Wednesday, September 07, 2005

How Power corrupts

The stability of power relationships (including government) depends on the perception that the power-holders are serving the interests of the people who contribute to their power. This truth was on the minds of the framers of the American constitution, who conducted a public-relations campaign to convince the public that the Federal government would be largely immune to corruption. The basic issue is most famously presented by James Madison in The Federalist No. 51
But what is government itself, but the greatest of all reflections on human nature? If men were angels, no government would be necessary. If angels were to govern men, neither external nor internal controls on government would be necessary. In forming a government which is to be administered by men over men, the great difficulty lies in this: you must first enable government to control the governed; and in the next place oblige it to control itself.
The United States have been relatively successful in convincing the public that it is legitimate (i.e., government interests are identical to the interests of the citizenry), though its legitimacy is often questioned by political radicals and individuals who identify with racial and ethnic groups that have suffered blatant oppression by the government. Still, overt corruption is relatively rare in the USA.

This post contains an overview of my ideas about corruption, focusing on four types: graft, self-aggrandizement, aristocratic notions, and fear of competing power. This last type of corruption is the most interesting and seems to have the most impact in the USA, so I'll elaborate on it in a future post.

Graft: This is the simplest and most blatant form of corruption. It is driven by greed, and wealthy countries have managed to suppress it. Many laws have been passed to make it difficult for public officials to take graft (transparency, campaign fundraising, whistleblower, etc.); however, there are still many opportunities for unscrupulous enrichment, particularly in the enforcement of victimless crimes, such as drug prohibition.

Self-aggrandizement: Some individuals seem to constantly need to be told how great and worthy they are, leading to extreme status-seeking. Even after they have risen above their peers, they still seek greater status, by dwelling on their historical legacy. President Clinton seemed to be this type of person, and I was rather disgusted with how some in the media patronized his obsession with his own legacy, acting as though this were healthy behavior. At first glance, it seems that there is no conflict between a power-holder seeking to leave a legacy and his seeking to serve the interests of his people. However, to leave a legacy, one must make large and lasting changes to the world, and the world doesn't always need such changes. To make it worse, the power-holder must also be able to take credit for these changes, which is in direct contrast to the Taoist maxim that "When the best rulers achieve their purpose, Their subjects claim the achievement as their own."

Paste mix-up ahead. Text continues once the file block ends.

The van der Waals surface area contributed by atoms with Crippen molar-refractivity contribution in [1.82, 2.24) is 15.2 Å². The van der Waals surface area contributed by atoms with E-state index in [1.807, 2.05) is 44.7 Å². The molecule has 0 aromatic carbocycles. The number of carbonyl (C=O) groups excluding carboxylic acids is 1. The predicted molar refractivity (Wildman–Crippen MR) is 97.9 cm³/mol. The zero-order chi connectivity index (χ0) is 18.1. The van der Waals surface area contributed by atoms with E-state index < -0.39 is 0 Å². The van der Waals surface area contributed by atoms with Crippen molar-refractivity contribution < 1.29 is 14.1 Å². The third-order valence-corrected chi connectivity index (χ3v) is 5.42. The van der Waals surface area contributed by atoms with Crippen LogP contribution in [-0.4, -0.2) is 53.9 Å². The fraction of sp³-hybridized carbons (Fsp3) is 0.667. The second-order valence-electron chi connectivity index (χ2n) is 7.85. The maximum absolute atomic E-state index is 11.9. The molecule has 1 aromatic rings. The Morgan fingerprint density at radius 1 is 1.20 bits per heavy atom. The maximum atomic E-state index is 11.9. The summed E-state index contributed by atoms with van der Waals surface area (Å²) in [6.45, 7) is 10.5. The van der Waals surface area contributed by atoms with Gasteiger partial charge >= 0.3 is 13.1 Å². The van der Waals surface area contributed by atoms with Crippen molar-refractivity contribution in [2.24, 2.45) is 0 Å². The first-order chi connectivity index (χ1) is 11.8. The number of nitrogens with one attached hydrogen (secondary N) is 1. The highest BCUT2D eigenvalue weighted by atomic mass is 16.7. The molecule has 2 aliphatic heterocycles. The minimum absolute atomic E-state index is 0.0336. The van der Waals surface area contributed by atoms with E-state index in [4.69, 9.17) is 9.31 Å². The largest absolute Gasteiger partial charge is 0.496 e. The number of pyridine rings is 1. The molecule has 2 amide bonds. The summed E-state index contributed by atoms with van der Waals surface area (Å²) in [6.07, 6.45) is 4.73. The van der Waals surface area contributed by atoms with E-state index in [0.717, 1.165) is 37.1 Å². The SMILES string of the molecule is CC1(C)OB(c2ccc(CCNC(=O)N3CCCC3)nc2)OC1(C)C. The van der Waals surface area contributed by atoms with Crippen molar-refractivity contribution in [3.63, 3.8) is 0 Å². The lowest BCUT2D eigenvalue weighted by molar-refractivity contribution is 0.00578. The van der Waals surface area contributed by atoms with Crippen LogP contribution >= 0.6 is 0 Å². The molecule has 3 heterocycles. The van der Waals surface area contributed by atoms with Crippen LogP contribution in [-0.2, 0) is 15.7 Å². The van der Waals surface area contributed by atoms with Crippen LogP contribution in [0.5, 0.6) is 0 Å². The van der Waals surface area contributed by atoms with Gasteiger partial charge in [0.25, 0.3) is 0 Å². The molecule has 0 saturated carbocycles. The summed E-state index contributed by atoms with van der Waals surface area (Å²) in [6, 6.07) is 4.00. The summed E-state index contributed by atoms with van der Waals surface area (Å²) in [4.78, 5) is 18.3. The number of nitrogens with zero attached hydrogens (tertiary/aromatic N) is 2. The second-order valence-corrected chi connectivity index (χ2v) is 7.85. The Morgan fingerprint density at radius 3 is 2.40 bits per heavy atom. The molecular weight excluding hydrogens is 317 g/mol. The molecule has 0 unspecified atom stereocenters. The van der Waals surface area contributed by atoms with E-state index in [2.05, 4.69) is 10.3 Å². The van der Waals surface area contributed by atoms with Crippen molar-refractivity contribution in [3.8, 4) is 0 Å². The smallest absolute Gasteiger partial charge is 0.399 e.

Aristocratic notions: Some individuals may feel that their family and social peers are "meant" to rule, due to some inherent genetic or cultural superiority over the rest of society. This was openly advocated by the monarchs and aristocrats of the old world, but could also be present in the elite old-money political families of our own country: Bush, Gore, Kennedy, Rockefeller, and others. In some ways, aristocrats have the same interests as their subjects, just as shepherds have an interest in the health of their flock; however, these interests diverge if the commoners ever insist on the right to rule themselves and the aristocrats use their power to reinforce their own position.

Fear of competing power: This is the most insidious form of corruption since it can drive a well-intentioned person to perform acts that are clearly wrong. It is the only type of corruption that is driven by power itself, rather than serious pre-existing character flaws. This is the political equivalent of "selling your soul", where a person gains immediate advantage by making a small sacrifice, but has unknowingly started down a path that forces ever greater sacrifices. The underlying mechanism is that each candidate believes that he is much better than his opponent for ideological reasons, and will compromise his integrity slightly if it will increase his chance of winning--even with this slight compromise, he is still better than his ideological opponent. The opponent makes the same decision, and consequently the difference between the two is the same as before, but both of them are more corrupt, and the cycle repeats itself.

This type of corruption is illustrated in Harry Potter and the Order of the Phoenix, as it drives the Minister of Magic to attack Dumbledore and Potter. It was also on display in the 2003 campaign for mayor in Berkeley, in which Tom Bates (who won) destroyed hundreds of copies of a student newspaper because it had endorsed his opponent. This also is apparent in how politicians implicitly collect campaign contributions in exchange for favorable treatment of the contributors once elected.

This topic is central to many of the ideas presented in this blog, and I intend to return to it in future posts.

Addendum: Michael Kinsley at Slate reviews the current round of corruption in Washington (Corrupt Intentions), looking at both "fear of competing power" and pure graft, illustrating how widespread both forms of corruption are in Washington these days.

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